Tag Archives: Ayurveda

Becoming more You – Riding the waves of change

I’m happy you are here! Building the capacity for inquiry is important for our positive evolution. We must learn to discern, evaluate and adapt our yoga and life practices to serve our current needs.

Yoga is a personal experiential practice to me, and my practice is woven within me in a way that brings a comfort that I would find hard to explain. Yoga is personal but it isn’t necessarily solitary. The many beautiful souls and wise people I learn and evolve from, the shared conversations and practices and the time spent in community all make my journey such a joy and a gift. My teachers, students, family and friends all make up my experience where I explore how to become more “me”. I am thankful that you all hold me in your sphere of influence and allow me to learn, grow, question, succeed and fail. If I want to make changes and I am unsure how to proceed I speak with my teachers, my friends and other professionals. I look to make the best decision in the moment, and I endeavor not to “put up” with a lack of function or a physical or emotional difficulty. I want to build new positive patterns.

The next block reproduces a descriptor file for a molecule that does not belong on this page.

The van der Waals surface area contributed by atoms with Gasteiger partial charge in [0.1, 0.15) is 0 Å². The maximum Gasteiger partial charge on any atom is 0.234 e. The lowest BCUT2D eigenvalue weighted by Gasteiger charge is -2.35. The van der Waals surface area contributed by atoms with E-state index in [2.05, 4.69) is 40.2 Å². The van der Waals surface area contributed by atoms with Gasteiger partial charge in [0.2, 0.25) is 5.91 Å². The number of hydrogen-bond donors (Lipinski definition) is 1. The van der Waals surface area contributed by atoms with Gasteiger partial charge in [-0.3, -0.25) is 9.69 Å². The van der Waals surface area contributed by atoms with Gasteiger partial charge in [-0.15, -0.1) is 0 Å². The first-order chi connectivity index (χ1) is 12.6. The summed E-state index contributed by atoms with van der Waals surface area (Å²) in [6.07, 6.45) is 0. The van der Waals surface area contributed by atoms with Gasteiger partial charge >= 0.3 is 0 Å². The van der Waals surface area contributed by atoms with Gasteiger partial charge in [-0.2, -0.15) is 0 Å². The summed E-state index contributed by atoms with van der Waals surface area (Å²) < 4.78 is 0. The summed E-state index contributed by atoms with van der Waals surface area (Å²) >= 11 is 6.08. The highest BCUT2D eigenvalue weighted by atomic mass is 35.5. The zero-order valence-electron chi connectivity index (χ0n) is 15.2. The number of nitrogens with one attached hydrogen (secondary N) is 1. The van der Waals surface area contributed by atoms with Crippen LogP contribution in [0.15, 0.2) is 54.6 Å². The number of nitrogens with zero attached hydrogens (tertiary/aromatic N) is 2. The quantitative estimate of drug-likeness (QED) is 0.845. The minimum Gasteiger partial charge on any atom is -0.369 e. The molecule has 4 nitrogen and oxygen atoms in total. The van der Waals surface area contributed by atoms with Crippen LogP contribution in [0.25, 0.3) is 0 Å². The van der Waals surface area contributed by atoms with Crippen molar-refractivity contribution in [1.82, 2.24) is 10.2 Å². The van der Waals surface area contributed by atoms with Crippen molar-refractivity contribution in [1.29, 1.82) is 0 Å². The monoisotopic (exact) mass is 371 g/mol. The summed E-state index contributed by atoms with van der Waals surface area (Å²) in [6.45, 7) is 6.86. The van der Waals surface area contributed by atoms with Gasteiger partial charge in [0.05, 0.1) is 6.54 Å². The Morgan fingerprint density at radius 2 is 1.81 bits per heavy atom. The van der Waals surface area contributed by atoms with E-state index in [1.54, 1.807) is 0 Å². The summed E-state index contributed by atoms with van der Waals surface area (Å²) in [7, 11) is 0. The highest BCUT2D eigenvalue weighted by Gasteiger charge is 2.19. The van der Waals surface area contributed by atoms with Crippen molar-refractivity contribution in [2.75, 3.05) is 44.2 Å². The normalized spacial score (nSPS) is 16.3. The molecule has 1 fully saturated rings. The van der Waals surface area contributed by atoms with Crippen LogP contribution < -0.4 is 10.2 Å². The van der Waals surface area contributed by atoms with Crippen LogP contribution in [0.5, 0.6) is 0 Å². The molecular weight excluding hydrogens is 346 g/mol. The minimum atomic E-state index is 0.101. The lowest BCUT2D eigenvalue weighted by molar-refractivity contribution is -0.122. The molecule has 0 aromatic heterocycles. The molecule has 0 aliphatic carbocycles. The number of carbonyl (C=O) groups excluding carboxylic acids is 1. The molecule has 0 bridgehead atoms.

Do I fail? Yes, I mostly fail, but with each effort I make I am building successful patterns.

Yoga and Ayurveda tell us that everything that is manifest is in transition. The seasons change, our body makeup changes, our mind and thought processes develop and decline. So, if this is the case, why would we keep our practice the same season to season and decade to decade. If we are always changing, then what is best for us is also changing. Then we must try to be aware and in the present to help us make the best decisions and to adapt and grow. Don’t get me wrong, we must have a sustained regular yoga and meditation practice, but we must also evolve with our changing needs. Jumping from idea to idea isn’t a great or productive tactic and it will not serve to help us develop efficiently. That is why during the change of seasons, it is a natural place for me to take a pause and make small thoughtful changes.

I am always evaluating what might be best for me, but during these natural transitions, I take time to evaluate my practice to help me serve my higher purpose and improve my lived experience. I have many considerations I think about to help me evaluate.

As an example, I consider some of the following. You can also take some time to consider your answers to these questions and how your practice on and off the mat is helping you enjoy and manage the ups and downs of your life?

Do I:

-recover and stay balanced with the joys and the sorrows of life?

-have an injury that is not healing?

-feel like I am going in the same circle?

-feel inspired and joyful?

-sleep well?

-generally feel sluggish, or restless?